Four years ago, Dez Nelson’s pain management clinic demanded that she complete a visit with a psychologist. Nelson was surprised, since she had no history of mental illness, but she didn’t feel that she could push back on the request.

“Of course I said okay — I didn’t want to lose my treatment,” Nelson told The Fix. “I was not happy about it, but I did it.”

Nelson, 38, went to the appointment and had a mixed experience with the psychologist. She hasn’t been back since and the pain clinic hasn’t asked her to visit a psychologist again. Still, Nelson said that the experience highlighted — yet again — the discrimination pain patients face.

“It was a condition of my continued care,” she said. “It seemed like they’re bringing it up in a beneficial light, as part of a multi-pronged approach to pain care. But I don’t think [mental health treatment] should be forced on a patient who doesn’t think they need it.”

Chronic pain and mental illness are among the most stigmatized conditions in modern medicine. The conditions frequently intersect and change the way that patients are cared for and treated. Patients who have a mental illness might have a hard time accessing opioids for pain relief, while patients with unexplained pain are often referred to psychiatric care, which does little to alleviate their physical symptoms. At the same time, research suggests there is a strong connection between mental health and pain: depression can cause painful physical symptoms, while living with chronic pain can cause people to become depressed.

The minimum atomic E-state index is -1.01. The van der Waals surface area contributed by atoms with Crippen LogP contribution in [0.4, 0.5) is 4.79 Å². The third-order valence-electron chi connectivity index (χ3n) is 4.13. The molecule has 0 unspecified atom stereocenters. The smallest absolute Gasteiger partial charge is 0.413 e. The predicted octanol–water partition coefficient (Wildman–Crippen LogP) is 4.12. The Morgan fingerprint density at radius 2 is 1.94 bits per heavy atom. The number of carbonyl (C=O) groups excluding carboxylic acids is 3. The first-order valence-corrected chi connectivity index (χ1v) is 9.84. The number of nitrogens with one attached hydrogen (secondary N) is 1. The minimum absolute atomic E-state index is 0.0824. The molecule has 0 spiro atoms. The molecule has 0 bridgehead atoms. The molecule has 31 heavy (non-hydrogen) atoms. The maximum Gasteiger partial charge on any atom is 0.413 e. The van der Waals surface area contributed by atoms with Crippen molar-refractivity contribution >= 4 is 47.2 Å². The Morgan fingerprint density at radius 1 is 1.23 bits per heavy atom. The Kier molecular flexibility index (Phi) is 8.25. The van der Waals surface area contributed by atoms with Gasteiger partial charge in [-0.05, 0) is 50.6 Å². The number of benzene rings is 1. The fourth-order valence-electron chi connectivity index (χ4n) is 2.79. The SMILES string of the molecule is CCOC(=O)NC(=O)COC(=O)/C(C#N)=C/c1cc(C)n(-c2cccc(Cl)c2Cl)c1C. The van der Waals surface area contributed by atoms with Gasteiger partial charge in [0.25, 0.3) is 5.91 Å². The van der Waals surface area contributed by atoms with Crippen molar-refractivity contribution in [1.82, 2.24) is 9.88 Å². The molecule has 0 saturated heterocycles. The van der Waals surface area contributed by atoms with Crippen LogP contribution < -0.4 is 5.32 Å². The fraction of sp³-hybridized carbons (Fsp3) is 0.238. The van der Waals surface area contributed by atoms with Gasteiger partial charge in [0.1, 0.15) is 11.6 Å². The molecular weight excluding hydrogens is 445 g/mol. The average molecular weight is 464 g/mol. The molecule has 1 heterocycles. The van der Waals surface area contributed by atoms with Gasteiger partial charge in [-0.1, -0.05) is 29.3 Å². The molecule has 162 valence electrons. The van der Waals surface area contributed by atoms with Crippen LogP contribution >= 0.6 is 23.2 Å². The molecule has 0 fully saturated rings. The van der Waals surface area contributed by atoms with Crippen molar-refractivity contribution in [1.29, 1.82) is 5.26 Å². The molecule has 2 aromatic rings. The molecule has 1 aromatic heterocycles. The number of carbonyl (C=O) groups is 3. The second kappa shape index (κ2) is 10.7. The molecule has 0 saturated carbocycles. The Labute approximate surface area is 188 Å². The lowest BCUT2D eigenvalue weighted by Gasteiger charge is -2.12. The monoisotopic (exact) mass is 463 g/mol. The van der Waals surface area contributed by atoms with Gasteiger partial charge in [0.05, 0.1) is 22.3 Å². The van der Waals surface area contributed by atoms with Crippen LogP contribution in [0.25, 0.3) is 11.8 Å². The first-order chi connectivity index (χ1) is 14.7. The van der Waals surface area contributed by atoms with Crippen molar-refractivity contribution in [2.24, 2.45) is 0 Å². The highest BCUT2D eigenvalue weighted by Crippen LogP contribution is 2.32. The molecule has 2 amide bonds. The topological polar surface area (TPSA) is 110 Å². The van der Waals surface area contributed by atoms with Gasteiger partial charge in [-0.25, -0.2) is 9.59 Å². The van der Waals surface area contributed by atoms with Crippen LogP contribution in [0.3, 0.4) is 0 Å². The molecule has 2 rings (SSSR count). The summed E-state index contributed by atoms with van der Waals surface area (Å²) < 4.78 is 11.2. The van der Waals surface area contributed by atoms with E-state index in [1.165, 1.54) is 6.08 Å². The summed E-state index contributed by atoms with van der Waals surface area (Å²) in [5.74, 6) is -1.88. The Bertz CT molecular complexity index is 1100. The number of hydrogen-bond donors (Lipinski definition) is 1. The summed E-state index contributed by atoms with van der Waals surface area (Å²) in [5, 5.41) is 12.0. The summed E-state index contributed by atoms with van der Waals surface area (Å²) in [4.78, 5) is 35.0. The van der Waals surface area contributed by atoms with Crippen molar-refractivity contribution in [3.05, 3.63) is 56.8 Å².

All of this makes treating chronic pain and mental illness complex and frustrating for doctors and patients alike.

A Mental Health Diagnosis Affects the Way Your Doctor Treats You

Elizabeth* is a professor in her mid-thirties who had undiagnosed Lyme disease for eight years. Her Lyme contributed to the development of an autoimmune disease that has led to widespread inflammatory and nerve pain throughout her body. Elizabeth also has bipolar disorder. Despite the fact that she has been stable on medication for a decade, her mental health diagnosis complicates her pain treatment.

“Doctors’ demeanor changes when I tell them my medications. When I say I have bipolar disorder, it’s a whole different ballpark. To them that’s clearly a risk factor and red flag for drug abuse,” Elizabeth said.